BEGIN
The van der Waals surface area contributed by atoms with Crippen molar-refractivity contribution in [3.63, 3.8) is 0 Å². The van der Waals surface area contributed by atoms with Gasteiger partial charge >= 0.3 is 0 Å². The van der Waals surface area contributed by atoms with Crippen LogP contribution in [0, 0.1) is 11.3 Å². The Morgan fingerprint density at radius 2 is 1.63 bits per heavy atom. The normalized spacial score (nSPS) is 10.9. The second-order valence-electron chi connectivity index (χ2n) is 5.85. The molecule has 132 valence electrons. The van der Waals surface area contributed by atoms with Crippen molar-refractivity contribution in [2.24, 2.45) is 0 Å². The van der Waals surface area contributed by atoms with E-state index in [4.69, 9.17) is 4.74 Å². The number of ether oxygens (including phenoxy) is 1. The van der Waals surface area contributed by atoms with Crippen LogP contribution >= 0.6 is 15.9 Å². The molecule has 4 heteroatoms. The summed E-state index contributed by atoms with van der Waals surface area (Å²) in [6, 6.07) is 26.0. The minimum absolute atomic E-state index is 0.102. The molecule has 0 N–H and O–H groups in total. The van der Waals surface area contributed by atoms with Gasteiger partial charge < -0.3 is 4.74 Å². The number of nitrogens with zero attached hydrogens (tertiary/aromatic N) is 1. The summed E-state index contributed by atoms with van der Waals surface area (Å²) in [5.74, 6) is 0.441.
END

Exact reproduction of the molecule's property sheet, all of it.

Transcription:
The van der Waals surface area contributed by atoms with Crippen molar-refractivity contribution in [3.63, 3.8) is 0 Å². The van der Waals surface area contributed by atoms with Gasteiger partial charge >= 0.3 is 0 Å². The van der Waals surface area contributed by atoms with Crippen LogP contribution in [0, 0.1) is 11.3 Å². The Morgan fingerprint density at radius 2 is 1.63 bits per heavy atom. The normalized spacial score (nSPS) is 10.9. The second-order valence-electron chi connectivity index (χ2n) is 5.85. The molecule has 132 valence electrons. The van der Waals surface area contributed by atoms with Crippen molar-refractivity contribution in [2.24, 2.45) is 0 Å². The van der Waals surface area contributed by atoms with E-state index in [4.69, 9.17) is 4.74 Å². The number of ether oxygens (including phenoxy) is 1. The van der Waals surface area contributed by atoms with Crippen LogP contribution >= 0.6 is 15.9 Å². The molecule has 4 heteroatoms. The summed E-state index contributed by atoms with van der Waals surface area (Å²) in [6, 6.07) is 26.0. The minimum absolute atomic E-state index is 0.102. The molecule has 0 N–H and O–H groups in total. The van der Waals surface area contributed by atoms with Gasteiger partial charge < -0.3 is 4.74 Å². The number of nitrogens with zero attached hydrogens (tertiary/aromatic N) is 1. The summed E-state index contributed by atoms with van der Waals surface area (Å²) in [5.74, 6) is 0.441.